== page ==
©George Gunn 2012


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  1. Juteman says:

    Superb article George.
    As a hillwalker of many decades, the subject of land ownership is dear to my heart. In the past, i’ve offered a gamekeeper a shotgun enema, when he ponted said object at me. ‘Get off my land’ is like a red rag to a bull as far as i’m concerned.
    At least access isn’t a problem anymore.

  2. wullie says:

    Attached to the made up micky mouse title deeds of these estates there must be thousands of small bills of sale which would relate to the sale of small holdings by their original owners who had lived on the land for generations.
    I am always sickened to hear of community buy-outs, I always thought that reset was a criminal offence punishable by a spell in the pokey.
    The land should be returned in the same manner that it was taken in the first place.

  3. Time to remove the lot of them,and the land should be by the people,not a person,and anybody not living on “his/her” for less than 10 months a year should forfeit all rights to the land.

  4. Braco says:

    My parent’s in their lifetime have been compulsory purchased twice by the local council for the supposed greater good of the area. Is this not a simple law that could be used upon estate owners and forestry tract owners for the redistribution of land into productive usage. Or is that law only valid against non millionaire single property homeowners? Am I being desperately naieve?

  5. ” “ownership” and “community” has ancient roots in the North of Scotland. One has the law behind it and the other is only a cultural echo.”
    A profound enlightenment of ‘cultural Scots identity’ if ever there was an example, George. And who said our Scots identity , such as ‘Braheheart’, is not important to our independence referendum!

    “The divine right of Kings – feudalism’s ultimate condition – may have ended when the head of Charles I left his shoulders but the majority of Highland estates still act as if their will is divine. The result is that the Highlands have been emptied of people.”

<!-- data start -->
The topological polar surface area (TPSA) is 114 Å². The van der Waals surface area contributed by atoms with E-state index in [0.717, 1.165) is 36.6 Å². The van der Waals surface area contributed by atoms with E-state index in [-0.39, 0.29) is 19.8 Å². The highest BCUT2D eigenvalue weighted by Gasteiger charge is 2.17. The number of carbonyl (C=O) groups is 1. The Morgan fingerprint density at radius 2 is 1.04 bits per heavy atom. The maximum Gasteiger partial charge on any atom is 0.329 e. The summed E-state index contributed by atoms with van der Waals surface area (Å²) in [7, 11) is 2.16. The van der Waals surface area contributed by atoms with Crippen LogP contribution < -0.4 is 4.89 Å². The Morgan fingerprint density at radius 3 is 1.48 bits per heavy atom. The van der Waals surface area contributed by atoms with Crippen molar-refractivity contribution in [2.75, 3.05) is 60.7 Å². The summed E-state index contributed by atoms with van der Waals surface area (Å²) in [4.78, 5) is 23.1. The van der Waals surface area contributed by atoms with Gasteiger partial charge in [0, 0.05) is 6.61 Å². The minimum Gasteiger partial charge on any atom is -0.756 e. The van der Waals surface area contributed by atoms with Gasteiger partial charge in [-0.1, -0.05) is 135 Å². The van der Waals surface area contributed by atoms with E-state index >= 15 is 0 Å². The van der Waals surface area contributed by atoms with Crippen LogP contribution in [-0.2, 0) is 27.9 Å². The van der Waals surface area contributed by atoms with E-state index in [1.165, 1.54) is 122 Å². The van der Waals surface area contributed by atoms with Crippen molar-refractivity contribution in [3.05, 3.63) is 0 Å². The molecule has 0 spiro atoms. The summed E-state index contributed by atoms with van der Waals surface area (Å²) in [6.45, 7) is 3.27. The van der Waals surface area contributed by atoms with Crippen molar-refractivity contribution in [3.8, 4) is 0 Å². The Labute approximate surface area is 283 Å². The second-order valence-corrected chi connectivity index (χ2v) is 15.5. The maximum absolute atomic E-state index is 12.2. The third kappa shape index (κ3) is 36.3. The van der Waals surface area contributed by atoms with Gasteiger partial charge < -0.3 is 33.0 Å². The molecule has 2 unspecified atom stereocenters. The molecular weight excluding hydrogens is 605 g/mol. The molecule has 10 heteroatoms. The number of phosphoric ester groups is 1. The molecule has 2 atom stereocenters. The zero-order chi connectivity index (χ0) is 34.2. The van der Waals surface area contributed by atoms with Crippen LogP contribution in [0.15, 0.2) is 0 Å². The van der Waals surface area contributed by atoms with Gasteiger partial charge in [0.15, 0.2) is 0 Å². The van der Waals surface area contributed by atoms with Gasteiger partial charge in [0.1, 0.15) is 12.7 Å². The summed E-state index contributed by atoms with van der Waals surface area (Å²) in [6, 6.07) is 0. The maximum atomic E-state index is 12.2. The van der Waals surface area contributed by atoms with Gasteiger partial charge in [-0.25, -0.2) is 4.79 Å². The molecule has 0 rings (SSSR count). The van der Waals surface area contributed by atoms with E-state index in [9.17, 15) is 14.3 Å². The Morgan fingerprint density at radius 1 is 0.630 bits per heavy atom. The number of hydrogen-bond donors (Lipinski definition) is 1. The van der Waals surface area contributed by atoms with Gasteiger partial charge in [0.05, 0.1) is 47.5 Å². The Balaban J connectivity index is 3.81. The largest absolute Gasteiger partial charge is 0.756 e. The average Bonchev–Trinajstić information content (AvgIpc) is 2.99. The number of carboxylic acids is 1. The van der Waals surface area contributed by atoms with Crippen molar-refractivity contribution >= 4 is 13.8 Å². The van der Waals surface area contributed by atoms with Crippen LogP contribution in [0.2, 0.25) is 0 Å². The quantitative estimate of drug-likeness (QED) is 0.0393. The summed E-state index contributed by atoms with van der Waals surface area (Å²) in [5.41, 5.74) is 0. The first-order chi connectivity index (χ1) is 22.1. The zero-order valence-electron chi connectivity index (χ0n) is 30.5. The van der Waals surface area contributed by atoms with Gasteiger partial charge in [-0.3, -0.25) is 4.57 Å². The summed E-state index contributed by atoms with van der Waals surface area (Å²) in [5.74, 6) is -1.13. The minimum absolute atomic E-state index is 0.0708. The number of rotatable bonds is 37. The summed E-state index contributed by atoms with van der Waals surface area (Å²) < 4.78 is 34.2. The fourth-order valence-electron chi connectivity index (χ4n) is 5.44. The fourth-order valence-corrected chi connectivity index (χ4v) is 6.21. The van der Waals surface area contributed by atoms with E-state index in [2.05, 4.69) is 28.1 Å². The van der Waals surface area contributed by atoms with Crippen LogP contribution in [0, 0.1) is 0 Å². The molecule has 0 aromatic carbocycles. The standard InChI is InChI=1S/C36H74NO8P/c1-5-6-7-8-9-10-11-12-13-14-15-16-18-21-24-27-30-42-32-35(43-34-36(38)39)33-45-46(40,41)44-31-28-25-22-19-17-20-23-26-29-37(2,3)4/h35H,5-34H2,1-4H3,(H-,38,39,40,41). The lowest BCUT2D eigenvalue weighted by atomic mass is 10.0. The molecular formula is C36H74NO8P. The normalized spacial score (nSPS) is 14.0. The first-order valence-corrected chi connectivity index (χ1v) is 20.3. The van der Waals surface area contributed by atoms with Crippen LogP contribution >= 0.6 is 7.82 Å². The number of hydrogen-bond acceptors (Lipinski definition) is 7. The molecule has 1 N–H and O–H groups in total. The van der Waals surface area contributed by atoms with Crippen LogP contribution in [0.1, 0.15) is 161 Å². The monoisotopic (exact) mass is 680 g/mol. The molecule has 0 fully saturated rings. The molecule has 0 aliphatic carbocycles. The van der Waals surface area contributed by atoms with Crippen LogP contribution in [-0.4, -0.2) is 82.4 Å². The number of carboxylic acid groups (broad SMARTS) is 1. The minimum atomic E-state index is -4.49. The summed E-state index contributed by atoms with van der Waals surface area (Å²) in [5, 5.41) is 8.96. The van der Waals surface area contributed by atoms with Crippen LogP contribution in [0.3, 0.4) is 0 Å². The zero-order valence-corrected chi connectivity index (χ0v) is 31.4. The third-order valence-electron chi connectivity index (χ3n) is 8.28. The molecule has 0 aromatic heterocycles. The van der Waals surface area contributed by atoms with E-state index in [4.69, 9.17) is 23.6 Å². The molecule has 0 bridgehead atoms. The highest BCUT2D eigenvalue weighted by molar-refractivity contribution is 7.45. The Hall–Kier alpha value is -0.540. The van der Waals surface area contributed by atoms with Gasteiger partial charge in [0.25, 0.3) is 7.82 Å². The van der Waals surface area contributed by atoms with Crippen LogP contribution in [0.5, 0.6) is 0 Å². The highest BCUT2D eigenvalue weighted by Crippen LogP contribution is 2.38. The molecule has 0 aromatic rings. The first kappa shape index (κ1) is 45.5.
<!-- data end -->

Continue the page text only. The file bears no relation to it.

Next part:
Again, George, your last sentence tenders a perfectly succinct Scots Archetype of memory, where regardless of the British ’emptying these lands’, the lands hearken to tell us all the horrific stories of ‘what the British done’, and the ‘community’ laws that are still with us as ‘echoes’ of our heritable Scots identity.

    As for ‘ownership’, that’s a step too far for me to contemplate; independence first! However, one of the best stories I’ve read for a long time, George, thank you.

  6. Peter Kravitz, from his introduction to the Picador Book of Contemporary Scottish Fiction, 1996 –
    “While travelling around Scotland in 1995, the journalist George Rosie had a chance meeting with a senior English civil servant from Whitehall. As they sat in a hotel overlooking Ben Loyal and the hills of Sutherland, Rosie asked him why English governments have been so unwilling to hand Scotland back to the Scots. The official ticked the reasons off on his fingers: ‘One, oil. Two, gas. Three, fish. Four, water. Five, land. The oil and gas are self-explanatory, even now. Fish might not mean much to the British but it is a superb bargaining counter in Europe. Water will be important one day, I suspect. And as for all this (gesturing to the hills) well, this is our, how shall I say it, breathing space. That bit of elbow room that every country should have.'”

  7. Tocasaid says:

    Pìos glè mhath. Cùm ort!

  8. Bert says:

    You mean “de jure” not “de jour” which is “of he day” as in ‘soup de jour’

  9. George Gunn says:

    Yes Bert, I did mean de jure. Thanks.